An Indicator of Compromise (IOC) is a piece of forensic evidence that suggests a security breach has occurred in a system or network. It can be anything that is out of the ordinary, indicating that an attack has taken place, or that malware or a hacker has accessed a system.
Examples of IOCs include:
- Suspicious network traffic: Any unusual network activity, such as a high volume of data being sent from a system or an IP address that is not recognized.
- Malware: Specific code patterns, file names, or signatures that are associated with known malware.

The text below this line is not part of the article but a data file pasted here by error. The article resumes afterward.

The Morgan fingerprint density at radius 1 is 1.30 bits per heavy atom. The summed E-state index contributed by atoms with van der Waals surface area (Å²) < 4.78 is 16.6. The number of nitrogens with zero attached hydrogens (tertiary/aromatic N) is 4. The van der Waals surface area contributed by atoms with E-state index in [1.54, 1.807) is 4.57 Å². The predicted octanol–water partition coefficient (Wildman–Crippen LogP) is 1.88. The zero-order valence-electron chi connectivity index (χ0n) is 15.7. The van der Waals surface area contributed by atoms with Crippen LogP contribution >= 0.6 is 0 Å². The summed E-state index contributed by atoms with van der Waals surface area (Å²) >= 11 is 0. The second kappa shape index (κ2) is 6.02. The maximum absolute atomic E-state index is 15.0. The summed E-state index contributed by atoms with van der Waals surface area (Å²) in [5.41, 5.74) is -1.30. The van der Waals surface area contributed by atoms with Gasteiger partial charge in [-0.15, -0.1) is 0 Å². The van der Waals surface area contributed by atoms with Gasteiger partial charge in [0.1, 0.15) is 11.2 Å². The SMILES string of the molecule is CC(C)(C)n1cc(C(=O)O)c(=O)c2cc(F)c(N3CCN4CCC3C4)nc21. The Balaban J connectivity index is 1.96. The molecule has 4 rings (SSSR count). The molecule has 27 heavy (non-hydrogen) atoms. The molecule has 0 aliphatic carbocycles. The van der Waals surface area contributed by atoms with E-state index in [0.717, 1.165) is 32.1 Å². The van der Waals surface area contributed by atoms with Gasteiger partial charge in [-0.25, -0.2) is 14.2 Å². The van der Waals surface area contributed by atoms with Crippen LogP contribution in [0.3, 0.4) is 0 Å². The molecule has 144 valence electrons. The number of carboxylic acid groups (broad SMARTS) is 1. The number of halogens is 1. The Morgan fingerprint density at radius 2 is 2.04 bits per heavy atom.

- Suspicious logins: Login attempts with unusual usernames or passwords or from locations that are not typical.
- Anomalous behavior: Unexpected activity, such as a system making requests to an unknown domain or an unusual pattern of file access.
IOCs are crucial in detecting security breaches because they help identify whether a system has been compromised and what kind of attack has occurred. Once an IOC is detected, security teams can use it to investigate the incident, identify the scope of the breach, and take steps to remediate it.